After a lengthy morning at the Russian Consulate, submitting my business visa request, I decided to take an early lunch and make the relatively short walk through the sleet to Somerset House, to see if there were any returns of the sold out run for PJ Harvey’s Recording in Progress.
(photocredit © Seamus Murphy)
I didn’t hold much hope, they seemed to be the hottest tickets in town, more an interactive art installation than a gig as such.
© photocredit – Me! (Mel Melis)
It’s totally pot luck, the artists are working, the glass is one way, they cannot see you, they are recording their new album, not putting on a show for you, you might get to hear polished songs, you might just get some discussion, tuning of instruments, jamming, drinking of coffee. So when I asked the security guard in hope, his eyebrow raised itself and he announced with a giant grin. “I think this is your lucky day!” he then led me to a side room in Somerset House’s New Wing, introduced me to another staff member who confirmed that yes, this was the first time they’d ever had a no show and I would be welcome to join the session in progress. I had missed the first fifteen minutes or so, but I didn’t care! The planets and stars had aligned and the gods favoured me! I was going to get to see PJ Harvey recording her new album!
He requested that I deposit any recording equipment (no photos, recording or filming - it was strictly prohibited*) for safe keeping, allowed me to hang up my coat and then led me to the lift to drop me into the stony depths of the catacombs under Somerset House where I was led into the viewing area.
A devoted huddle of acolytes, a tiny number (between 20-30) for an act who can fill massive venues, were politely gathered around the big window spaces looking into the white room, the former inland revenue staff gymnasium that constituted the recording studio in the basement of the historic Somerset House on the Strand. Like me, most of the people there were little. Perhaps our fragility delivers us to the lyrics and powerful themes of PJ Harvey’s work, perhaps I just made a massive generalisation, but I didn’t care, there was plenty of room to see! Peej herself was wearing all black, headphones on, her black hair cascading down in waves, either side of her face. She was testing her vocals on one of the new songs, which turned out to be the “The Revolving Wheel” I believe. Her long time collaborator John Parish listening intently, brow furrowed in concentration as she played the chords she wanted him to reproduce on his acoustic guitar. Flood the producer bounced energetically around the room alternately clutching a cup of coffee and a red moleskine notebook, occasionally scribbling something down, occasionally offering sage advice. “You could bring in the instruments one by one” he suggested on one such foray from his two seater sofa, a statement more than a question. “No” remarked Polly laconically, with a smile. Perhaps a polite reminder that this was her album and vision. Flood didn’t argue, he smiled back. This seemed like a team without friction, a professional but easy going atmosphere to work in. A photographer, I’m guessing Seamus Murphy who created the wonderful films accompanying PJ Harvey’s brilliant last album “Let England Shake” duelled with Flood for centre stage, taking shots of the artists. Also in the room (I think) were the drummer Kenrick Rowe and Terry Edwards, who was ready with his saxophone as well as another unidentified musician with a wondrous beard. A couple of sound engineers dipped in and out at times too. Mick Harvey was also there, sitting next to John Parish, he seemed in a quietly jovial mood, perhaps because the onus was on Parish for the next few minutes. And then some magic happened, Parish played on an acoustic guitar and Polly sang. It was beautiful. We heard the whole of “The Revolving Wheel” from the new album. At the end, I, like many other people in the audience resisted the desire to clap. I saw the two girls in front of me clasp each others hands more tightly. I saw other people smiling in loving appreciation, me too.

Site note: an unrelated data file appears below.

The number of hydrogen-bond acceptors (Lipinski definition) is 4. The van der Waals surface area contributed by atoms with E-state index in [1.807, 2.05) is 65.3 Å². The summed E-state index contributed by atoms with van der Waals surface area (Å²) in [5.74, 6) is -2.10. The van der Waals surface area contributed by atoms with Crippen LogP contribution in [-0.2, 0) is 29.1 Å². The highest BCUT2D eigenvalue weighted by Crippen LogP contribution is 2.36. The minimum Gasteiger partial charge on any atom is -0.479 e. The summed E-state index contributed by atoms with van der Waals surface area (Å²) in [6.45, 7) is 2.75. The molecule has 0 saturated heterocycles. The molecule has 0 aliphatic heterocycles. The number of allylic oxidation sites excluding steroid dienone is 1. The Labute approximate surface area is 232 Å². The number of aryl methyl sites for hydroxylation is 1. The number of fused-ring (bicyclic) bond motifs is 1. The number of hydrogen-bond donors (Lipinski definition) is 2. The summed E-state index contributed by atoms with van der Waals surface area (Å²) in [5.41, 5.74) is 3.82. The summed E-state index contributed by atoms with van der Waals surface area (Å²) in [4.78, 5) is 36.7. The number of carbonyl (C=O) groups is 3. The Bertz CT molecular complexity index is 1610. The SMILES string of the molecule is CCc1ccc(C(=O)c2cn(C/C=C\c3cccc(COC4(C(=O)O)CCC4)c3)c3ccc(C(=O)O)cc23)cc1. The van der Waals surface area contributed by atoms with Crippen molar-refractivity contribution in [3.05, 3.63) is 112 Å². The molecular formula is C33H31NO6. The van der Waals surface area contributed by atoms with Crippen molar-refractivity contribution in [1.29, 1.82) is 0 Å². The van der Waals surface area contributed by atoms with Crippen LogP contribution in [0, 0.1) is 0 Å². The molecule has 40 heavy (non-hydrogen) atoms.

The band then seemed to be building up to play a more complete, multi-instrument version of the song, perhaps a version which would end up on the album. The anticipation was building as they tuned up and jammed little elements of it. Mick Harvey’s guitar delivered some pounding bluesy derivatives of the main chord structures but unfortunately our time was up. We were asked to leave the viewing area.
I got perhaps twenty-five minutes of the forty-five minute allocation and I was chuffed to bits. I feel fortunate to have struck lucky. And I can’t wait for the new album. I walked away, the sleet had stopped, the sun was threatening to show its face and I returned to work a happy guy! Best lunchbreak ever!
Big thanks to the very friendly and accommodating staff at Somerset House.
*Fear not! Although recording was prohibited, I did make an “artist’s impression” from memory. Up to my usual excellent standard as usual I’m sure you’ll agree :). I’m not sure there were any big tape reels whirring away, seeing as we are now in the digital age… I think I kind of merged it with an episode of Hawaii-Five-O in one of the police computer rooms. But it kind of works right?
©Mel Melis (not that anyone would steal this….!)